The transition toward online learning has been a difficult one for students all across the world, and this struggle has manifested itself in many different ways in students at Granite Bay.
For many, the new format for their classes has left them with a lack of motivation that may affect their academic performance throughout the term.
This effect can have many roots, with some describing a lack of structure with online learning in comparison to their traditional classroom.
“I think it’s due to the lack of a classroom,” said junior Ian McCarthy. “When I’m at home, I’m not usually there to learn… and it is just a lot harder to stay motivated on one task without getting distracted.”
For many like McCarthy, the lack of a physical space to designate as a work zone like the classroom once offered can leave one with a lack of focus, due to the many distractions that can come in an average household.
“I have spoken to almost all of my friends and we are all in a similar space,” said senior Tasia Thorstienson “It’s hard to focus and keep ourselves accountable.”
Some have also felt the impact of not only a change in location but a schedule as well.
“Some of my classes have Zoom meetings every day at a certain time to answer questions…but others only have scheduled meetings that happen maybe once a week or less,” said sophomore Maia Lee.
For many others like Lee, the inconsistency of schedules from teacher to teacher as well as the different approaches that each teacher takes with their online classroom can make it difficult to keep track of what is assigned.
Some teachers may use Google Meet, some may use Zoom, and each often has a very different way of organizing their Google Classroom, which can lead to confusion among their students.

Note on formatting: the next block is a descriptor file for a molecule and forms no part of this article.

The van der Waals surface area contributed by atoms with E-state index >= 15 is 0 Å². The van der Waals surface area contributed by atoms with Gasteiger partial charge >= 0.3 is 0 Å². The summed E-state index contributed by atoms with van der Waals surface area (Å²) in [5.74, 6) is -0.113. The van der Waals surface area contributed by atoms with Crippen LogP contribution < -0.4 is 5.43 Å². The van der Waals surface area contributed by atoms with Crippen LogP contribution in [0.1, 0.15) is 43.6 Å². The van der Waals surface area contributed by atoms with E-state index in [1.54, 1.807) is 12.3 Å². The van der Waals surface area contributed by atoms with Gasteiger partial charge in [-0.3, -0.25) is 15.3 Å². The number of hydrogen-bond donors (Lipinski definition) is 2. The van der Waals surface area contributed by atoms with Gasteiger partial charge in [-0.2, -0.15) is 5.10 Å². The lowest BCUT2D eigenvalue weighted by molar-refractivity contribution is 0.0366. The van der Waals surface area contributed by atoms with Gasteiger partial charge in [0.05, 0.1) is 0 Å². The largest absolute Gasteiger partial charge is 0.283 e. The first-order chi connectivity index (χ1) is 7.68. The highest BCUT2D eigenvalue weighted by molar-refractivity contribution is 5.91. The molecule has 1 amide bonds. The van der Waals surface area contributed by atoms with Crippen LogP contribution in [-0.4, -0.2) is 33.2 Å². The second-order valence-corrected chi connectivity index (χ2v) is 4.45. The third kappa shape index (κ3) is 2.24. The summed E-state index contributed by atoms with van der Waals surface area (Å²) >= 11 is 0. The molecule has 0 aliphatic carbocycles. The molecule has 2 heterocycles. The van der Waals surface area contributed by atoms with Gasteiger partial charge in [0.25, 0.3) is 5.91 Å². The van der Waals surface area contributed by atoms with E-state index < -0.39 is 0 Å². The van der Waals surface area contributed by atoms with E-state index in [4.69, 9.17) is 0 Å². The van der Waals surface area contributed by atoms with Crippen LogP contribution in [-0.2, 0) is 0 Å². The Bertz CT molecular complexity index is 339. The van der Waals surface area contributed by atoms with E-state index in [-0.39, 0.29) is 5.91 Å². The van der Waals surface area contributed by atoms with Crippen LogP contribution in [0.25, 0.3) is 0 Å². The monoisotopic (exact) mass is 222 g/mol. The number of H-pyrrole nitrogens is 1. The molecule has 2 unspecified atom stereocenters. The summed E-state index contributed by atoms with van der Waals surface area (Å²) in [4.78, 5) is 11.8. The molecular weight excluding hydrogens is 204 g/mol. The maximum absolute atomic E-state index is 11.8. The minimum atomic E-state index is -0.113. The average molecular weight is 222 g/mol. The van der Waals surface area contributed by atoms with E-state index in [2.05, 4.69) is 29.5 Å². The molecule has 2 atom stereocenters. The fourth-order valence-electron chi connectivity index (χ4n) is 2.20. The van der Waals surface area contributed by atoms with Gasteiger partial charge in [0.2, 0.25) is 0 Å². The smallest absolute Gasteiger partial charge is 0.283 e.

While there is difficulty staying motivated for students, some have also felt that the course curriculum has changed as well.
“It actually feels like there is more work,” said Thorstienson. “I feel like it’s gonna be kind of hard to keep up with”
“The workload feels like it’s a lot more sometimes… and sometimes and it’s also a lot harder to grasp the information, which can make it take even longer,” McCarthy said.
While the decreasing motivation has already made keeping up with academic work more difficult, students have often described their workload as increasing after transitioning toward online learning.
The desire for all teachers to be assigning enough work to their students to understand a material has resulted in a bombardment of time-consuming tasks that some have found to be unnecessary busywork.
But quite possibly the largest reason students have struggled to stay on top of their school work during this change, is just how big of a shift the quarantine has been from their daily lives, and how it has affected them mentally.
“We are all in a weird place mentally right now,” said Thorstienson. “And that can make it even harder to learn.”